This is the best and worst of weeks for New Zealand First.

The best is yet to come. That will happen today at the Tauranga racecourse when members celebrate the party's 25th birthday, and tomorrow when they can anticipate an important speech from leader Winston Peters about their journey, past and future.

The party and Peters have many achievements to be proud of.


But the party-hopping bill passed in Parliament ahead of the party's convention can barely be called an achievement, let alone qualify as a proud one.

It has been Parliament at its worst - indulging a powerful politician with an obsession with defectors.

The law is a fetter on dissent, and Peters' decision to demand its passage as the price of power stands in contradiction to his own history as a dissenter and maverick.

The law will enable a caucus to fire a duly elected MP not just from the caucus but from Parliament if they decide that MP no longer properly represents the party.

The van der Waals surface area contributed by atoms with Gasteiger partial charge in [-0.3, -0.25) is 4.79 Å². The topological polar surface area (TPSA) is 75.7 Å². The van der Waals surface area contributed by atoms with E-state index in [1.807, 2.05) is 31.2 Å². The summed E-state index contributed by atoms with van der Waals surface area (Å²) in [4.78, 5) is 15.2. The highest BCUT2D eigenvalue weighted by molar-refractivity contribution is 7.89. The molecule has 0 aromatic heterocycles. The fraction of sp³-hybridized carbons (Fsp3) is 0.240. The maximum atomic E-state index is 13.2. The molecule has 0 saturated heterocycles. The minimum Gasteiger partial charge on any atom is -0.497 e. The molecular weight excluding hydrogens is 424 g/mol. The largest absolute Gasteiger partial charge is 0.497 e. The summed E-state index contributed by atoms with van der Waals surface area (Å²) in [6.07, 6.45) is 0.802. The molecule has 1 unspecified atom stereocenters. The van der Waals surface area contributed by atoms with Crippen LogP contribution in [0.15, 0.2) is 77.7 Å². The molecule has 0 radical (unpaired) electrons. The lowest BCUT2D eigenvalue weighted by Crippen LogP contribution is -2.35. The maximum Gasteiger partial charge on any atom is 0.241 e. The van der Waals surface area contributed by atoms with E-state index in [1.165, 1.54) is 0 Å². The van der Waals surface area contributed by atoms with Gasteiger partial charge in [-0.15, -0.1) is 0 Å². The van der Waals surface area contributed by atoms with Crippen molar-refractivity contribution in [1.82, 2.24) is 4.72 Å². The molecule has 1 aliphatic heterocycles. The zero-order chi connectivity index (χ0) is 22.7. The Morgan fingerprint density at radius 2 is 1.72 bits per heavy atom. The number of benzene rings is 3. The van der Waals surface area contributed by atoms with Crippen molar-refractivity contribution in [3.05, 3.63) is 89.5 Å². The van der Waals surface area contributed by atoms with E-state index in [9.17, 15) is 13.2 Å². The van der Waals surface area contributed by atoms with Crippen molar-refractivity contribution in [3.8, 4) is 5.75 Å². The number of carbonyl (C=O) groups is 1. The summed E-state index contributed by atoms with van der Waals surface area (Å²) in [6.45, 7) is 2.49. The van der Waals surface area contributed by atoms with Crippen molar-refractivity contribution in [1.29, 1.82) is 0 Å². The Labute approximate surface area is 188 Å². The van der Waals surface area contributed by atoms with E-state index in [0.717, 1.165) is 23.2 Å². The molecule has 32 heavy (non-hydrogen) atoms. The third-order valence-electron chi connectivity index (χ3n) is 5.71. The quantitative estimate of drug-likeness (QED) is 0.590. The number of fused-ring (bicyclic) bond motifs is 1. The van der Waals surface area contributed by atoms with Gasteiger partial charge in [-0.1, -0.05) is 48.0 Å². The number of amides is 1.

The hypocrisy is galling. Peters built New Zealand First on party-hoppers such as Michael Laws, Peter McCardle and Jack Elder.

In those days, Peters was upholding the freedom of any MP to leave a party without having to leave Parliament if their conscience demanded it.

"Members of Parliament have to be free to follow their own conscience," he said in press statement in defence of their party-hopping.

"They were elected to represent their constituents, not to swear an oath of blind allegiance to a political party. If an MP feels that membership in another elected party better serves his or her own constituents, then that can be put to the test at election time."


He cited sound constitutional precedent, in 1911, for MPs being able to change parties.

It was only when party-hoppers left New Zealand First rather than joined it that the notion became objectionable, to Peters. It was only after MMP that what the voters decided on election day suddenly became sacred to Peters.

Essentially, the new party-hopping law is based on self-interest disguised as principle.